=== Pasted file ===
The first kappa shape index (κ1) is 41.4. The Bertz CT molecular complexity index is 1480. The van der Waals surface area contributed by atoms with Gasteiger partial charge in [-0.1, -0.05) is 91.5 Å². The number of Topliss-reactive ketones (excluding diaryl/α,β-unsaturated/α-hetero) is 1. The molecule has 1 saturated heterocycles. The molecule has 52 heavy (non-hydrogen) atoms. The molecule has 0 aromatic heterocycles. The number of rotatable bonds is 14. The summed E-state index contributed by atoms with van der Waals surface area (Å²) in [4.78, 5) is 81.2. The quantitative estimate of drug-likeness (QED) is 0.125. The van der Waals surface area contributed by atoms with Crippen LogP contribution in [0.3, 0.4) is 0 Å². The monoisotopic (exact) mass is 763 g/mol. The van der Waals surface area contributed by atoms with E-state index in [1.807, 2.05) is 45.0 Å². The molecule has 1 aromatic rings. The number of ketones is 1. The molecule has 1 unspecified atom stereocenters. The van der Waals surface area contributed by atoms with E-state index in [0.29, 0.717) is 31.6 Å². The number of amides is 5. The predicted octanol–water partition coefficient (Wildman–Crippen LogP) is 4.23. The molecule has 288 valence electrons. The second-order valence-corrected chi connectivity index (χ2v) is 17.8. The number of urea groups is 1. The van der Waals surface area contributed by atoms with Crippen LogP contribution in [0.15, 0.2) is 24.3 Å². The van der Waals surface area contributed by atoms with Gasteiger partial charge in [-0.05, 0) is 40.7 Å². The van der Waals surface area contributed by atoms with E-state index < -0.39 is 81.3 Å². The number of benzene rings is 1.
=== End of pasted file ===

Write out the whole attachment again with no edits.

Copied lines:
The first kappa shape index (κ1) is 41.4. The Bertz CT molecular complexity index is 1480. The van der Waals surface area contributed by atoms with Gasteiger partial charge in [-0.1, -0.05) is 91.5 Å². The number of Topliss-reactive ketones (excluding diaryl/α,β-unsaturated/α-hetero) is 1. The molecule has 1 saturated heterocycles. The molecule has 52 heavy (non-hydrogen) atoms. The molecule has 0 aromatic heterocycles. The number of rotatable bonds is 14. The summed E-state index contributed by atoms with van der Waals surface area (Å²) in [4.78, 5) is 81.2. The quantitative estimate of drug-likeness (QED) is 0.125. The van der Waals surface area contributed by atoms with Crippen LogP contribution in [0.3, 0.4) is 0 Å². The monoisotopic (exact) mass is 763 g/mol. The van der Waals surface area contributed by atoms with E-state index in [1.807, 2.05) is 45.0 Å². The molecule has 1 aromatic rings. The number of ketones is 1. The molecule has 1 unspecified atom stereocenters. The van der Waals surface area contributed by atoms with E-state index in [0.29, 0.717) is 31.6 Å². The number of amides is 5. The predicted octanol–water partition coefficient (Wildman–Crippen LogP) is 4.23. The molecule has 288 valence electrons. The second-order valence-corrected chi connectivity index (χ2v) is 17.8. The number of urea groups is 1. The van der Waals surface area contributed by atoms with Crippen LogP contribution in [0.15, 0.2) is 24.3 Å². The van der Waals surface area contributed by atoms with Gasteiger partial charge in [-0.05, 0) is 40.7 Å². The van der Waals surface area contributed by atoms with E-state index < -0.39 is 81.3 Å². The number of benzene rings is 1.